LAPPER v, to curdle or coagulate
Lapper often relates to milk, as in “There will be good lapper’d-milk kebucks” (1709) from Watson’s Choice Collection of Comic and Serious Scots Poems, or in “Scones on the girdle, made wi’ loupered milk” from Willian Landles’ Gooseberry Fair (1952).
Not so appetising is its use relating to wort (unfermented beer) as in this extract from the records of the Presbytery of Brechin: “the wirt … lappered thick and filthily stinked” (1650). It can also be applied to blood. Among the gory examples in the Dictionary of the Scots Language ( HYPERLINK "http://www.dsl.ac.uk" www.dsl.ac.uk), is this from The Tryal of Philip Standsfield (1688): “there was blood about the defuncts neck all lapper’d and bruised”, and from Alexander Ross’s Helenore (1768): “An awful hole was dung intill his brow, An’ lappert bleed was smeer’d around his mou”.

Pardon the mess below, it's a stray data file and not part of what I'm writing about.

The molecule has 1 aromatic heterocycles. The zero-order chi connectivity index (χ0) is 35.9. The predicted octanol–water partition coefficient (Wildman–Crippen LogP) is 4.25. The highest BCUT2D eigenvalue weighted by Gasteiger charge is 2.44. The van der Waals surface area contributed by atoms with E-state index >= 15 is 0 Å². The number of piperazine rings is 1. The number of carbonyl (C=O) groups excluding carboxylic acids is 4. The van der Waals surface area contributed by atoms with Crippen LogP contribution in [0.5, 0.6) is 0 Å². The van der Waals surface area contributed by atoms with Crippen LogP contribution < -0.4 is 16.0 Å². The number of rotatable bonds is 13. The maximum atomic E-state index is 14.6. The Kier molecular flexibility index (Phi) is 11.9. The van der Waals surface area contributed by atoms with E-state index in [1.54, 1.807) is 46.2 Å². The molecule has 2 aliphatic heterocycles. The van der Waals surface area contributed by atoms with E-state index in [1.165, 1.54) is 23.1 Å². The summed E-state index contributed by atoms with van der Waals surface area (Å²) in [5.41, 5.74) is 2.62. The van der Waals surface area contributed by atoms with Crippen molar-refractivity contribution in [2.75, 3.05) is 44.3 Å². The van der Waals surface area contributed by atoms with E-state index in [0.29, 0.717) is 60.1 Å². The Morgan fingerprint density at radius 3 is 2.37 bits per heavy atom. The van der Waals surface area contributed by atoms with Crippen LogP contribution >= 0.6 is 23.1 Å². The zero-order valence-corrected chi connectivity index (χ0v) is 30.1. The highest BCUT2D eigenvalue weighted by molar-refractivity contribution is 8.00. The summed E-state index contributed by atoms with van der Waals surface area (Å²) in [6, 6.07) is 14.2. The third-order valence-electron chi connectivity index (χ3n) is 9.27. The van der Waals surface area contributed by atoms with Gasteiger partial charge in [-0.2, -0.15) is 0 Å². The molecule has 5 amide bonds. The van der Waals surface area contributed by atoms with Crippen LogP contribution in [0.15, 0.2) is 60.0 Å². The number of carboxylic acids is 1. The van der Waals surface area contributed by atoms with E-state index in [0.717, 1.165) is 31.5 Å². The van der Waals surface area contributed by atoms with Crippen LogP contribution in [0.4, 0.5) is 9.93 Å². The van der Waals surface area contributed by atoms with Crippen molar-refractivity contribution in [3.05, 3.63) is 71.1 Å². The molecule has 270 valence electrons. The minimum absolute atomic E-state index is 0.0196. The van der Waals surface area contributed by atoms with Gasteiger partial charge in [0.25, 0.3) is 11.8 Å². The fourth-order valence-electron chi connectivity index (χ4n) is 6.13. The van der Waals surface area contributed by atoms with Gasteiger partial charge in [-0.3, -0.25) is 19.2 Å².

Talking of smearing, lappered can by extension mean smeared with something moist and sticky – usually blood but not always. So not only do we find “He was a’ lappered wi’ bluid” from John Buchan’s Witch Wood (1927), but also “Lapperit with mist and claye” from James Hogg’s Poems (1821).
Water can be described as lappered, when it is slowly freezing or full of slush or ice. So we read that “The rills are lappering up with ice” in Allan Cunningham’s Songs (1913) and that “An icy skimmerin’ lappers the troch moo” in the Scots Magazine (1945). Lappert earth is dried out and lumpy, as in “Early ploughed fields may require to be left unsown for some time owing to the grun’ bein’ lappert” from the Huntly Express (1955).
Lapper also occurs in various compounds, such as lapper-gowan, applied to the globe flower and the marsh marigold, due to their resemblance to balls of curdled milk. And you wouldn’t want to be called a lopperty-heid – a stupid person.
Scots Word of the Week is written by Ann Ferguson of Scottish Language Dictionaries